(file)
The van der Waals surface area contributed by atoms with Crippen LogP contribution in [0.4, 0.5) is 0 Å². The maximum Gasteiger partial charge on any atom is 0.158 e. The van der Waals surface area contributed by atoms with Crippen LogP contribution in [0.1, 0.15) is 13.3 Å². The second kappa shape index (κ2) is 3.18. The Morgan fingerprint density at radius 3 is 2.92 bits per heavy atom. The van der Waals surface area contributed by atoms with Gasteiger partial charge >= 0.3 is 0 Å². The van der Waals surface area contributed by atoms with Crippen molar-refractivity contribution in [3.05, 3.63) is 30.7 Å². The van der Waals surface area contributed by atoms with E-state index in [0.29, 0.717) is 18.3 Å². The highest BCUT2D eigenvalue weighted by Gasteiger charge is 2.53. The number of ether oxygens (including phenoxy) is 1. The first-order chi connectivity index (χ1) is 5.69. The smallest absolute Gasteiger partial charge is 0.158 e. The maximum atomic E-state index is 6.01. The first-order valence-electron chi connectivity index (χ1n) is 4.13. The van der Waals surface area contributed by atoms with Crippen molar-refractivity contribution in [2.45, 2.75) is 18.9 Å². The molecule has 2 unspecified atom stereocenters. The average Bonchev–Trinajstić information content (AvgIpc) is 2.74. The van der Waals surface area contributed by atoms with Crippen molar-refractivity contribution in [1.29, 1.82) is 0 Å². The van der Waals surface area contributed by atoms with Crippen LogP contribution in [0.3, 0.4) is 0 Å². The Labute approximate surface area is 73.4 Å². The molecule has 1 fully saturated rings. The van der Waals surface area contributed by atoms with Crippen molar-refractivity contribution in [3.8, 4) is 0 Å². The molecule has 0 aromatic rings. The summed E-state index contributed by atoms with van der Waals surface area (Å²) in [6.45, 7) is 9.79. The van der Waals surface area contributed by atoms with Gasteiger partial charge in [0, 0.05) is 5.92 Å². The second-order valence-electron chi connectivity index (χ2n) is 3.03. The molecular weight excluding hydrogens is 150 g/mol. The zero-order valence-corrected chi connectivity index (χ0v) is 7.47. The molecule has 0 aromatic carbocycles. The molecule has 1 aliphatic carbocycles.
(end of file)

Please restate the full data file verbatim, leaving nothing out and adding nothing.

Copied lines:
The van der Waals surface area contributed by atoms with Crippen LogP contribution in [0.4, 0.5) is 0 Å². The maximum Gasteiger partial charge on any atom is 0.158 e. The van der Waals surface area contributed by atoms with Crippen LogP contribution in [0.1, 0.15) is 13.3 Å². The second kappa shape index (κ2) is 3.18. The Morgan fingerprint density at radius 3 is 2.92 bits per heavy atom. The van der Waals surface area contributed by atoms with Gasteiger partial charge >= 0.3 is 0 Å². The van der Waals surface area contributed by atoms with Crippen molar-refractivity contribution in [3.05, 3.63) is 30.7 Å². The van der Waals surface area contributed by atoms with E-state index in [0.29, 0.717) is 18.3 Å². The highest BCUT2D eigenvalue weighted by Gasteiger charge is 2.53. The number of ether oxygens (including phenoxy) is 1. The first-order chi connectivity index (χ1) is 5.69. The smallest absolute Gasteiger partial charge is 0.158 e. The maximum atomic E-state index is 6.01. The first-order valence-electron chi connectivity index (χ1n) is 4.13. The van der Waals surface area contributed by atoms with Crippen molar-refractivity contribution in [2.45, 2.75) is 18.9 Å². The molecule has 2 unspecified atom stereocenters. The average Bonchev–Trinajstić information content (AvgIpc) is 2.74. The van der Waals surface area contributed by atoms with Crippen molar-refractivity contribution in [1.29, 1.82) is 0 Å². The van der Waals surface area contributed by atoms with Crippen LogP contribution in [0.3, 0.4) is 0 Å². The Labute approximate surface area is 73.4 Å². The molecule has 1 fully saturated rings. The van der Waals surface area contributed by atoms with Crippen molar-refractivity contribution in [3.8, 4) is 0 Å². The molecule has 0 aromatic rings. The summed E-state index contributed by atoms with van der Waals surface area (Å²) in [6.45, 7) is 9.79. The van der Waals surface area contributed by atoms with Gasteiger partial charge in [0, 0.05) is 5.92 Å². The second-order valence-electron chi connectivity index (χ2n) is 3.03. The molecular weight excluding hydrogens is 150 g/mol. The zero-order valence-corrected chi connectivity index (χ0v) is 7.47. The molecule has 0 aromatic carbocycles. The molecule has 1 aliphatic carbocycles.